MacGill was the director of LIGHT Gallery, New York, and graduated with a BFA from Ohio Wesleyan University in 1974 and an MFA from the University of Arizona in 1977, where he was the first student to graduate from the MFA Photography program.


Rachel Miller is contributing editor at Brooklyn Magazine, where she writes about art. Rachel has also written for Tom Tom Magazine, The Guardian, Huffington Post, and Art Observed. Before that, she managed a short-lived gallery on the Lower East Side called Parade Ground and worked on the Scripted Programming team at Tribeca Film Institute. She lives in Ridgewood, Queens .


Zoe Christensen is the Musuems, Galleries, and Sponsorships manager for SeaLegacy, a non-profit that combines decades of experience in conservation, photography, and communications, with the latest digital and social technologies, to build a healthy future for our oceans.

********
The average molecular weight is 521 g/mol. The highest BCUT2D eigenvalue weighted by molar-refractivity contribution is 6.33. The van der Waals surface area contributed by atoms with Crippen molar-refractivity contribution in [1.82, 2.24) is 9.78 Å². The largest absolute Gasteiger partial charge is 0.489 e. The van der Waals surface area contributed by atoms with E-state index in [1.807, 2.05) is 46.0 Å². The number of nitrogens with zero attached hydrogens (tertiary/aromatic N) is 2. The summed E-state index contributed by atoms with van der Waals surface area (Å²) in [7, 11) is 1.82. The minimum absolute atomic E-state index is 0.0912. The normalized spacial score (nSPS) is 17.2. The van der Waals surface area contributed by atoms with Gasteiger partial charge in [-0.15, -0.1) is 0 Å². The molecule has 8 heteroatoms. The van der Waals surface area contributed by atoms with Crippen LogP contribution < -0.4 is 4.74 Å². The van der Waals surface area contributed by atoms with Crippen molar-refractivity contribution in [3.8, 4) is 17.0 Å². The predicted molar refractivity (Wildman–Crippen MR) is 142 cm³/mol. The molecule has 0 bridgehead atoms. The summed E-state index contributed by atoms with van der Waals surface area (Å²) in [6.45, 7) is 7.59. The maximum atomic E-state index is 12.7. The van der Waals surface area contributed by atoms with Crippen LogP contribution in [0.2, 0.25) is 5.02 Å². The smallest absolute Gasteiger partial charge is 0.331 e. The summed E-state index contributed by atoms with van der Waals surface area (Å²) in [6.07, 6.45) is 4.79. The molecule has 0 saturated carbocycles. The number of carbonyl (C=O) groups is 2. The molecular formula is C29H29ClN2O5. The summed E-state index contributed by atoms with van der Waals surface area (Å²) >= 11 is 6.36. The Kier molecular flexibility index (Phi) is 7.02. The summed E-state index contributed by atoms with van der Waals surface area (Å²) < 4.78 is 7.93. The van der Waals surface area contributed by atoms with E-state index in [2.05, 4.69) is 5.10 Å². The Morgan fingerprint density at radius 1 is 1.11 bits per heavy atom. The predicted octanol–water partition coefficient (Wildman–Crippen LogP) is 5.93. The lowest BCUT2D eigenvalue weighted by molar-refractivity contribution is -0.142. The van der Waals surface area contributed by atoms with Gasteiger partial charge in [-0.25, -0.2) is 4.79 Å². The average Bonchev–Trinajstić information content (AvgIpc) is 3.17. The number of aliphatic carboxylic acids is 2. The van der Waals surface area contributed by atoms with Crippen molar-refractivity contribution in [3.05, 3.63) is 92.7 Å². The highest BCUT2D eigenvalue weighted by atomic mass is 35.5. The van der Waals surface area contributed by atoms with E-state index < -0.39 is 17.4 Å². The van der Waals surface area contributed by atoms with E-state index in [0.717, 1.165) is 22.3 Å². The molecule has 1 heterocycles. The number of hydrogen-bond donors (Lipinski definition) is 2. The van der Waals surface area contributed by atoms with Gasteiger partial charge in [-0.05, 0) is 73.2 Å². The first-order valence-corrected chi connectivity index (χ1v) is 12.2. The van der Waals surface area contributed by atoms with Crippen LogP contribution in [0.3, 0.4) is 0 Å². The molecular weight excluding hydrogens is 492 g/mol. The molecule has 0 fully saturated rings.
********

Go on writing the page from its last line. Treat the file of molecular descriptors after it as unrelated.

As well she serves on the board for the Prix Pictet Award, an international award in photography and sustainability, in addition to the Jury of Photography for Fotografiska’s “Young Nordic Photographer of the Year”.


Donald Johnson Montenegro is a director of the Luhring Augustine Gallery, New York, where he handles sales and works closely with a number of the gallery’s artists, including the estates of the Brazilian artists Lygia Clark and Tunga.


Mary Rozell is the Global Head UBS Art Collection. A recognized expert on art collecting, she has been an advisor to collectors, artists and estates on strategic and legal issues relating to the acquisition, management and deaccessioning of private art collections.


Joey Lico is The Cultivist’s Chief Curator and Sr. Director of Programming for the Americas. Lico is a Co-Chair of the Executive Committee for the Whitney Museum of American Art and remains on the Advisory Board for NYFA.


Emily Steer is Deputy Editor at Elephant, and has previously been published in titles including the Telegraph, Grazia, Time Out, i-D and MUNCHIES.

Learn more about Emily.